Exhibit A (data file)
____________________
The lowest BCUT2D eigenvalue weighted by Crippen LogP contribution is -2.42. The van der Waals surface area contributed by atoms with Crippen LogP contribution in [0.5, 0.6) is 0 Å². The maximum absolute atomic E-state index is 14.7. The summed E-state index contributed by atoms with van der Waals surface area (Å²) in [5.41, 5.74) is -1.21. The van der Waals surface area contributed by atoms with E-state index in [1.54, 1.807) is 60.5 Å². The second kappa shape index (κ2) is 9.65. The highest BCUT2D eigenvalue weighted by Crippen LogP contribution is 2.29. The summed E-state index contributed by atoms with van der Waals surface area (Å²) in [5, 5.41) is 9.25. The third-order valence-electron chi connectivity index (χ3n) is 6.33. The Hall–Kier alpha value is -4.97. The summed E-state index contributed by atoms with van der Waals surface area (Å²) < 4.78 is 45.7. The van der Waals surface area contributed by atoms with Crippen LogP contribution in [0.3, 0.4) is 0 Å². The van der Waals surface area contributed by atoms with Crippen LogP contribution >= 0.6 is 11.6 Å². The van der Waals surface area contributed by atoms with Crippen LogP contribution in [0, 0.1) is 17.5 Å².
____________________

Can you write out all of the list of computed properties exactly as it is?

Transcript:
The lowest BCUT2D eigenvalue weighted by Crippen LogP contribution is -2.42. The van der Waals surface area contributed by atoms with Crippen LogP contribution in [0.5, 0.6) is 0 Å². The maximum absolute atomic E-state index is 14.7. The summed E-state index contributed by atoms with van der Waals surface area (Å²) in [5.41, 5.74) is -1.21. The van der Waals surface area contributed by atoms with E-state index in [1.54, 1.807) is 60.5 Å². The second kappa shape index (κ2) is 9.65. The highest BCUT2D eigenvalue weighted by Crippen LogP contribution is 2.29. The summed E-state index contributed by atoms with van der Waals surface area (Å²) in [5, 5.41) is 9.25. The third-order valence-electron chi connectivity index (χ3n) is 6.33. The Hall–Kier alpha value is -4.97. The summed E-state index contributed by atoms with van der Waals surface area (Å²) < 4.78 is 45.7. The van der Waals surface area contributed by atoms with Crippen LogP contribution in [0.3, 0.4) is 0 Å². The van der Waals surface area contributed by atoms with Crippen LogP contribution >= 0.6 is 11.6 Å². The van der Waals surface area contributed by atoms with Crippen LogP contribution in [0, 0.1) is 17.5 Å².